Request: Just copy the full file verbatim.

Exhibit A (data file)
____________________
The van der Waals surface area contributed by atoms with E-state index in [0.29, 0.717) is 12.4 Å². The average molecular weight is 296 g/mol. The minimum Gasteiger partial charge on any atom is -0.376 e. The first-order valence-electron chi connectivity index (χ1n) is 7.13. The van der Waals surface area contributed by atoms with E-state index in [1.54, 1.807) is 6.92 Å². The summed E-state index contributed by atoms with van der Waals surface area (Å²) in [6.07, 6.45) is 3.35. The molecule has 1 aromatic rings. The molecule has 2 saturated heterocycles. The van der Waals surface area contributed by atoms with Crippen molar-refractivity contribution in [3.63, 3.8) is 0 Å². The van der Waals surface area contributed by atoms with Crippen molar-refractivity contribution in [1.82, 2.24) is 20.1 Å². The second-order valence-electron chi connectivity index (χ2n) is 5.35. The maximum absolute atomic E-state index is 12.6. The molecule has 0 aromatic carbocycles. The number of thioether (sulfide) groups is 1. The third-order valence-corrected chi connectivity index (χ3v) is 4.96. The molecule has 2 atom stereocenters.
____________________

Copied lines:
The van der Waals surface area contributed by atoms with E-state index in [0.29, 0.717) is 12.4 Å². The average molecular weight is 296 g/mol. The minimum Gasteiger partial charge on any atom is -0.376 e. The first-order valence-electron chi connectivity index (χ1n) is 7.13. The van der Waals surface area contributed by atoms with E-state index in [1.54, 1.807) is 6.92 Å². The summed E-state index contributed by atoms with van der Waals surface area (Å²) in [6.07, 6.45) is 3.35. The molecule has 1 aromatic rings. The molecule has 2 saturated heterocycles. The van der Waals surface area contributed by atoms with Crippen molar-refractivity contribution in [3.63, 3.8) is 0 Å². The van der Waals surface area contributed by atoms with Crippen molar-refractivity contribution in [1.82, 2.24) is 20.1 Å². The second-order valence-electron chi connectivity index (χ2n) is 5.35. The maximum absolute atomic E-state index is 12.6. The molecule has 0 aromatic carbocycles. The number of thioether (sulfide) groups is 1. The third-order valence-corrected chi connectivity index (χ3v) is 4.96. The molecule has 2 atom stereocenters.